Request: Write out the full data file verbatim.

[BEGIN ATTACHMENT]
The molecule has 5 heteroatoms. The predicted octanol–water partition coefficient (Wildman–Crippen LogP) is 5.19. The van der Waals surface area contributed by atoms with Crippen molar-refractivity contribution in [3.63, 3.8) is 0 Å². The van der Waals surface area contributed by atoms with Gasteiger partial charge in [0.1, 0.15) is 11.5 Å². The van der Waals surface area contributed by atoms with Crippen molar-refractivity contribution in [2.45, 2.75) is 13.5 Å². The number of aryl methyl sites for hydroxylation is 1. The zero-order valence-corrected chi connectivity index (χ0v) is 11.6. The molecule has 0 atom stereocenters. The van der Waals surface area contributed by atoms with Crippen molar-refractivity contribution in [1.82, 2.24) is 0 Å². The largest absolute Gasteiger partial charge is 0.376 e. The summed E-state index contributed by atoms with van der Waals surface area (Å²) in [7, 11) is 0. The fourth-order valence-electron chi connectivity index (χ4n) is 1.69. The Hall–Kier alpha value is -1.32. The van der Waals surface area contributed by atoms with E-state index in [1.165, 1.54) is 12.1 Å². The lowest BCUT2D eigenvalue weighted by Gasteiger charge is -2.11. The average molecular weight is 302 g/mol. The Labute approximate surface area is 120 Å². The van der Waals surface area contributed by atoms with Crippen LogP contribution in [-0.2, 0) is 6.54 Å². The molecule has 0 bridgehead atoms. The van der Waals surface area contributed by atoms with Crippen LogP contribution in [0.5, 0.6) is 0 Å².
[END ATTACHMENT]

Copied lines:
The molecule has 5 heteroatoms. The predicted octanol–water partition coefficient (Wildman–Crippen LogP) is 5.19. The van der Waals surface area contributed by atoms with Crippen molar-refractivity contribution in [3.63, 3.8) is 0 Å². The van der Waals surface area contributed by atoms with Gasteiger partial charge in [0.1, 0.15) is 11.5 Å². The van der Waals surface area contributed by atoms with Crippen molar-refractivity contribution in [2.45, 2.75) is 13.5 Å². The number of aryl methyl sites for hydroxylation is 1. The zero-order valence-corrected chi connectivity index (χ0v) is 11.6. The molecule has 0 atom stereocenters. The van der Waals surface area contributed by atoms with Crippen molar-refractivity contribution in [1.82, 2.24) is 0 Å². The largest absolute Gasteiger partial charge is 0.376 e. The summed E-state index contributed by atoms with van der Waals surface area (Å²) in [7, 11) is 0. The fourth-order valence-electron chi connectivity index (χ4n) is 1.69. The Hall–Kier alpha value is -1.32. The van der Waals surface area contributed by atoms with E-state index in [1.165, 1.54) is 12.1 Å². The lowest BCUT2D eigenvalue weighted by Gasteiger charge is -2.11. The average molecular weight is 302 g/mol. The Labute approximate surface area is 120 Å². The van der Waals surface area contributed by atoms with Crippen LogP contribution in [-0.2, 0) is 6.54 Å². The molecule has 0 bridgehead atoms. The van der Waals surface area contributed by atoms with Crippen LogP contribution in [0.5, 0.6) is 0 Å².